So now you know why they call it Fantasy Island.
On the political front, the effort to prevent Fantasy Island, located on State Trust Land at Houghton and Irvington roads, from becoming another 335 acres of condos and apartments is picking up speed. The Tucson City Council was scheduled to discuss alternatives this week, following a unanimous City Planning Commission vote to recommend that the area be preserved as open space in the city's Houghton Area Master Plan.
That's a big change from city staff's draft of the HAMP, which details the future layout of more than 10,000 acres along Houghton Road between Irvington and the Interstate 10 corridor. Staff showed Fantasy Island as medium-density housing (which, incidentally, strikes us as more than slightly ludicrous, given that the land is close enough to a Davis-Monthan firing range that loud gun blasts regularly echo across the trails).
Across the street, the Pima County Board of Supervisors voted to support the effort to preserve the parcel, with County Administrator Chuck Huckelberry armed with open-space studies and ready "to assist in securing Fantasy Island as part of the regional, multi-functional park system."
Given the likelihood of a HAMP change, State Land Department officials who control the future of the land tell The Range they're willing to look for a creative solution that would allow for preservation of the parcel while still maintaining the land's value to the trust. (And, of course, we need to work out those pesky liability issues.)
It's a major round of victories for Fantasy Islanders, who celebrate their sixth anniversary with a ride at 9:30 a.m. this Saturday, April 16. For details, visit www.savefantasyisland.org. And be sure to bring that valid state land permit!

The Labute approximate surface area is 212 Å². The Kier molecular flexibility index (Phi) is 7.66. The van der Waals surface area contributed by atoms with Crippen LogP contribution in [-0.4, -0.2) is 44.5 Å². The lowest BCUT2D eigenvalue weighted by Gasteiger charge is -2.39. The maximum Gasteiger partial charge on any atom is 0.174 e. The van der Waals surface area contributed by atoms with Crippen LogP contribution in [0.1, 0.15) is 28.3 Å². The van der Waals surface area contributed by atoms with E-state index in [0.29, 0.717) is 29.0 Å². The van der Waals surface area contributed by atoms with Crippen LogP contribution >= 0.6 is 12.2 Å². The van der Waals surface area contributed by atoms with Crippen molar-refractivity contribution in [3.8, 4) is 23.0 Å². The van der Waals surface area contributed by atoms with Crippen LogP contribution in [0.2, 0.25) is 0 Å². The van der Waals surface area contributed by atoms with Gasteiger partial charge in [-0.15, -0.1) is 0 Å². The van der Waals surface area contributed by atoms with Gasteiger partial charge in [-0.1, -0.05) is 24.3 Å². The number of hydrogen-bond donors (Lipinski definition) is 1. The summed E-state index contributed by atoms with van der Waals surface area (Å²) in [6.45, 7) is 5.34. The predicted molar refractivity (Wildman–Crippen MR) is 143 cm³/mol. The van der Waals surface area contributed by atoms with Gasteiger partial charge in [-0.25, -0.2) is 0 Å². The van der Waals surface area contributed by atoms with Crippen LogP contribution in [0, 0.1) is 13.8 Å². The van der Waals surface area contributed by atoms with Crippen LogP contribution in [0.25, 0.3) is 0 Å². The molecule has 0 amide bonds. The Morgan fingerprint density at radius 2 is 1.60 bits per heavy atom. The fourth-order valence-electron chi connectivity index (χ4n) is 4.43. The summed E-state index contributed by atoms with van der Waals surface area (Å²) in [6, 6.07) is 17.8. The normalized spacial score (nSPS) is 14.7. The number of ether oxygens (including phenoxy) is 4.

And then, in Dan's words: "So to protect the community from these dreadful crimes, the officer issued me tickets for all of these and then, just for fun, slapped me with a $130 citation for not updating the previous address on my Arizona license."
Dan's total bill: $600!
Dan had this to add: "Unlike motorists, we are only a risk to ourselves. The weight is on our shoulders if we hit someone, because we are the ones who will get hurt. Do we need MORE incentive than that to be safe and follow the law? I don't, especially $600 worth."
Dan's sob story wins him a pair of tickets to the upcoming Thirsty Thursday Sidewinders game of his choice. Congrats!
When The Range visited Fourth Avenue to investigate the crackdown over the weekend, we saw plenty of punks, bums and at least one man who appeared to be from another planet. But we saw no police officers, which proved rather unfortunate, because while we were enjoying a lovely lunch at B Line, a vandal pried the Honda logo off our sporty Civic. You know what they say: There's never a cop around when you need one.
Saturday morning, and I'm up earlier than I've been in what seems like years to ensure I'll make it to my scheduled Jeopardy! audition at the Phoenician resort in Scottsdale. Prospective Ken Jenningses are required to take a 50-question test (surprisingly, the insistence on phrasing answers as questions is dropped when it comes to the written portion), and then if they "pass," there's a brief studio simulation.
I let my trivia ego get the better of me, and I was already counting my thousands before they were, ah, printed? But Jeopardy! is competitive sport, and for every one of me, there was a human resources clerk from Gilbert who has memorized every Potent Potables question ever asked.
After being stuck in the kind of traffic that triggers bloodlust due to a closure of Interstate 10 (five miles short of my destination!) I arrived 20 minutes late for my appointment. But no matter--since the producers were aware of traffic problems, they allowed me to test at 2:30. So I hung out and took in the flower-print-bedecked leisure class that patronizes the Phoenician, and did my best not to spit on them.
As for the test itself, it was rather difficult but not so much so that I'll never try again. In my estimation, I got about 30 correct, but since they don't reveal how well or poorly you did, I'll never know. But it was the "way homers" that really killed me--how did I not remember that a bird biologist is an ornithologist? And what sort of brainlock results in not being able to figure out that Wal-Mart has been atop the Fortune 500 for the last several years? Ach. Next year, with a more cooperative brain, I'm in for sure. Taking bets at window 3 ...
Lotsa luck, Curtis!